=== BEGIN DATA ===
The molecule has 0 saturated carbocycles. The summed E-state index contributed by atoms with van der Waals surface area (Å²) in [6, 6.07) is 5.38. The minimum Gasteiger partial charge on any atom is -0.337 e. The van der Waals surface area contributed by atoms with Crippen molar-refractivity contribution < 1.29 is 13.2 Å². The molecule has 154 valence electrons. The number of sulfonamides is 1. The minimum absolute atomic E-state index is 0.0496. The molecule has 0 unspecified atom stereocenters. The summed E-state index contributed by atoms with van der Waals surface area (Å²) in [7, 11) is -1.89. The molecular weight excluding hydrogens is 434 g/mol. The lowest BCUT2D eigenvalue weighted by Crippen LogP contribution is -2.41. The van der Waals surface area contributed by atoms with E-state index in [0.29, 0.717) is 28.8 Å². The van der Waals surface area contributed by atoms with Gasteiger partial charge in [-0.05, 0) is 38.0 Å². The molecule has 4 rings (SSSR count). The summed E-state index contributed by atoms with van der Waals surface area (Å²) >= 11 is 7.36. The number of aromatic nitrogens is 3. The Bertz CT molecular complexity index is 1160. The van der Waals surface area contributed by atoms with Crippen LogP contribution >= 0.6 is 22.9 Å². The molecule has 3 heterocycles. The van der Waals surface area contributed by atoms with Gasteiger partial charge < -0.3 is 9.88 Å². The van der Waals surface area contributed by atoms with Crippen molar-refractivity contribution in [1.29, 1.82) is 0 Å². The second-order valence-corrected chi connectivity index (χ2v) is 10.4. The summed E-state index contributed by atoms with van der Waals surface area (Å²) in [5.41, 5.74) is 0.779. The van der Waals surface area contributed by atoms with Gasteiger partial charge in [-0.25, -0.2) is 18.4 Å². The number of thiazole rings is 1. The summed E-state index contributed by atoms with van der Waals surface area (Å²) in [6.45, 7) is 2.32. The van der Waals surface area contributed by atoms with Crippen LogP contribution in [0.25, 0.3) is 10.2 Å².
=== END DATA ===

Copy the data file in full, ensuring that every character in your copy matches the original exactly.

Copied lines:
The molecule has 0 saturated carbocycles. The summed E-state index contributed by atoms with van der Waals surface area (Å²) in [6, 6.07) is 5.38. The minimum Gasteiger partial charge on any atom is -0.337 e. The van der Waals surface area contributed by atoms with Crippen molar-refractivity contribution < 1.29 is 13.2 Å². The molecule has 154 valence electrons. The number of sulfonamides is 1. The minimum absolute atomic E-state index is 0.0496. The molecule has 0 unspecified atom stereocenters. The summed E-state index contributed by atoms with van der Waals surface area (Å²) in [7, 11) is -1.89. The molecular weight excluding hydrogens is 434 g/mol. The lowest BCUT2D eigenvalue weighted by Crippen LogP contribution is -2.41. The van der Waals surface area contributed by atoms with E-state index in [0.29, 0.717) is 28.8 Å². The van der Waals surface area contributed by atoms with Gasteiger partial charge in [-0.05, 0) is 38.0 Å². The molecule has 4 rings (SSSR count). The summed E-state index contributed by atoms with van der Waals surface area (Å²) >= 11 is 7.36. The number of aromatic nitrogens is 3. The Bertz CT molecular complexity index is 1160. The van der Waals surface area contributed by atoms with Crippen LogP contribution >= 0.6 is 22.9 Å². The molecule has 3 heterocycles. The van der Waals surface area contributed by atoms with Gasteiger partial charge < -0.3 is 9.88 Å². The van der Waals surface area contributed by atoms with Crippen molar-refractivity contribution in [1.29, 1.82) is 0 Å². The second-order valence-corrected chi connectivity index (χ2v) is 10.4. The summed E-state index contributed by atoms with van der Waals surface area (Å²) in [5.41, 5.74) is 0.779. The van der Waals surface area contributed by atoms with Gasteiger partial charge in [-0.25, -0.2) is 18.4 Å². The number of thiazole rings is 1. The summed E-state index contributed by atoms with van der Waals surface area (Å²) in [6.45, 7) is 2.32. The van der Waals surface area contributed by atoms with Crippen LogP contribution in [0.25, 0.3) is 10.2 Å².